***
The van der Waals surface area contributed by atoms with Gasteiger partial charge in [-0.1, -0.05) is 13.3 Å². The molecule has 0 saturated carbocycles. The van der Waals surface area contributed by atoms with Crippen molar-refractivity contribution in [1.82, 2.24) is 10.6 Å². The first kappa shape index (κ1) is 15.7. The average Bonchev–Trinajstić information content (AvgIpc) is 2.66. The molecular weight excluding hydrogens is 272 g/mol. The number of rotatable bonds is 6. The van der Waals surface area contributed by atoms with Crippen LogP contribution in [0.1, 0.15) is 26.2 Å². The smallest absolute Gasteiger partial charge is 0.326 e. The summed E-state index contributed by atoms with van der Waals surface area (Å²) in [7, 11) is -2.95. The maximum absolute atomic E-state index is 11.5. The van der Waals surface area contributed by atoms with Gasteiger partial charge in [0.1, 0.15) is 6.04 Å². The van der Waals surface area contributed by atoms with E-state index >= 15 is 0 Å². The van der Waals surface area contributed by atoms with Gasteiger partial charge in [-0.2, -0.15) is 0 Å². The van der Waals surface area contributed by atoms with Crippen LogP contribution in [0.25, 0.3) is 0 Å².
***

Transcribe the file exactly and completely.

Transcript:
The van der Waals surface area contributed by atoms with Gasteiger partial charge in [-0.1, -0.05) is 13.3 Å². The molecule has 0 saturated carbocycles. The van der Waals surface area contributed by atoms with Crippen molar-refractivity contribution in [1.82, 2.24) is 10.6 Å². The first kappa shape index (κ1) is 15.7. The average Bonchev–Trinajstić information content (AvgIpc) is 2.66. The molecular weight excluding hydrogens is 272 g/mol. The number of rotatable bonds is 6. The van der Waals surface area contributed by atoms with Crippen LogP contribution in [0.1, 0.15) is 26.2 Å². The smallest absolute Gasteiger partial charge is 0.326 e. The summed E-state index contributed by atoms with van der Waals surface area (Å²) in [7, 11) is -2.95. The maximum absolute atomic E-state index is 11.5. The van der Waals surface area contributed by atoms with Gasteiger partial charge in [0.1, 0.15) is 6.04 Å². The van der Waals surface area contributed by atoms with E-state index >= 15 is 0 Å². The van der Waals surface area contributed by atoms with Gasteiger partial charge in [-0.2, -0.15) is 0 Å². The van der Waals surface area contributed by atoms with Crippen LogP contribution in [0.25, 0.3) is 0 Å².